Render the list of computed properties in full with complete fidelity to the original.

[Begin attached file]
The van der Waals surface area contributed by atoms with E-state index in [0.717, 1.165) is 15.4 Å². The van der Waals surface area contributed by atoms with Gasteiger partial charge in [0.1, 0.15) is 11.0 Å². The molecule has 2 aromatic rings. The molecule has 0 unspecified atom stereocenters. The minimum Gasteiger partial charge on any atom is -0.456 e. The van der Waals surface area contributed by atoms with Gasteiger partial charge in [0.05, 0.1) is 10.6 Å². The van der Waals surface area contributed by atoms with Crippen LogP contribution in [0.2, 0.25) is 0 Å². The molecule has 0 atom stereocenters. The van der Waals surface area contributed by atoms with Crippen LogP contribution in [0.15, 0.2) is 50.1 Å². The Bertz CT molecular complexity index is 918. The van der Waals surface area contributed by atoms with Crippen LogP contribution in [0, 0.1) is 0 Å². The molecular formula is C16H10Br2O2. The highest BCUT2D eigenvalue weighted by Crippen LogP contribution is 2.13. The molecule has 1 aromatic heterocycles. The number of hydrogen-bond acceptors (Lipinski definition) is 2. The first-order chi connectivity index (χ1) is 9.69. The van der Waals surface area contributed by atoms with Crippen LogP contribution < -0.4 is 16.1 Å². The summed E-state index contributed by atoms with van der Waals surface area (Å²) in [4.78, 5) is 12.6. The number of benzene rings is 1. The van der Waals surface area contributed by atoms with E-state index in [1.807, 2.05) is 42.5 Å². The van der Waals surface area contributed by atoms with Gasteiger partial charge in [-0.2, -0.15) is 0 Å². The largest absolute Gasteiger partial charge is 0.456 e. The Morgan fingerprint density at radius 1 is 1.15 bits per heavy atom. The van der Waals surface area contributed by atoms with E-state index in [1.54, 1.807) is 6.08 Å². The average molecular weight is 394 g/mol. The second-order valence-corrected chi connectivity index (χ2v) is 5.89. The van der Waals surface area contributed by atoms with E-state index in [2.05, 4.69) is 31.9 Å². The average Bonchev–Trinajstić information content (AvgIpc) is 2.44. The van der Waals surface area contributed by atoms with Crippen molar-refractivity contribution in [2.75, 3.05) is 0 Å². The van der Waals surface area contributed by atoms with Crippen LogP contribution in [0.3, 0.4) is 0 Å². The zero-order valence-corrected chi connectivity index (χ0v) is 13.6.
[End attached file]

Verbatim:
The van der Waals surface area contributed by atoms with E-state index in [0.717, 1.165) is 15.4 Å². The van der Waals surface area contributed by atoms with Gasteiger partial charge in [0.1, 0.15) is 11.0 Å². The molecule has 2 aromatic rings. The molecule has 0 unspecified atom stereocenters. The minimum Gasteiger partial charge on any atom is -0.456 e. The van der Waals surface area contributed by atoms with Gasteiger partial charge in [0.05, 0.1) is 10.6 Å². The van der Waals surface area contributed by atoms with Crippen LogP contribution in [0.2, 0.25) is 0 Å². The molecule has 0 atom stereocenters. The van der Waals surface area contributed by atoms with Crippen LogP contribution in [0.15, 0.2) is 50.1 Å². The Bertz CT molecular complexity index is 918. The van der Waals surface area contributed by atoms with Crippen LogP contribution in [0, 0.1) is 0 Å². The molecular formula is C16H10Br2O2. The highest BCUT2D eigenvalue weighted by Crippen LogP contribution is 2.13. The molecule has 1 aromatic heterocycles. The number of hydrogen-bond acceptors (Lipinski definition) is 2. The first-order chi connectivity index (χ1) is 9.69. The van der Waals surface area contributed by atoms with Crippen LogP contribution < -0.4 is 16.1 Å². The summed E-state index contributed by atoms with van der Waals surface area (Å²) in [4.78, 5) is 12.6. The number of benzene rings is 1. The van der Waals surface area contributed by atoms with E-state index in [1.807, 2.05) is 42.5 Å². The van der Waals surface area contributed by atoms with Gasteiger partial charge in [-0.2, -0.15) is 0 Å². The largest absolute Gasteiger partial charge is 0.456 e. The Morgan fingerprint density at radius 1 is 1.15 bits per heavy atom. The van der Waals surface area contributed by atoms with E-state index in [1.54, 1.807) is 6.08 Å². The average molecular weight is 394 g/mol. The second-order valence-corrected chi connectivity index (χ2v) is 5.89. The van der Waals surface area contributed by atoms with E-state index in [2.05, 4.69) is 31.9 Å². The average Bonchev–Trinajstić information content (AvgIpc) is 2.44. The van der Waals surface area contributed by atoms with Crippen molar-refractivity contribution in [2.75, 3.05) is 0 Å². The van der Waals surface area contributed by atoms with Crippen LogP contribution in [0.3, 0.4) is 0 Å². The zero-order valence-corrected chi connectivity index (χ0v) is 13.6.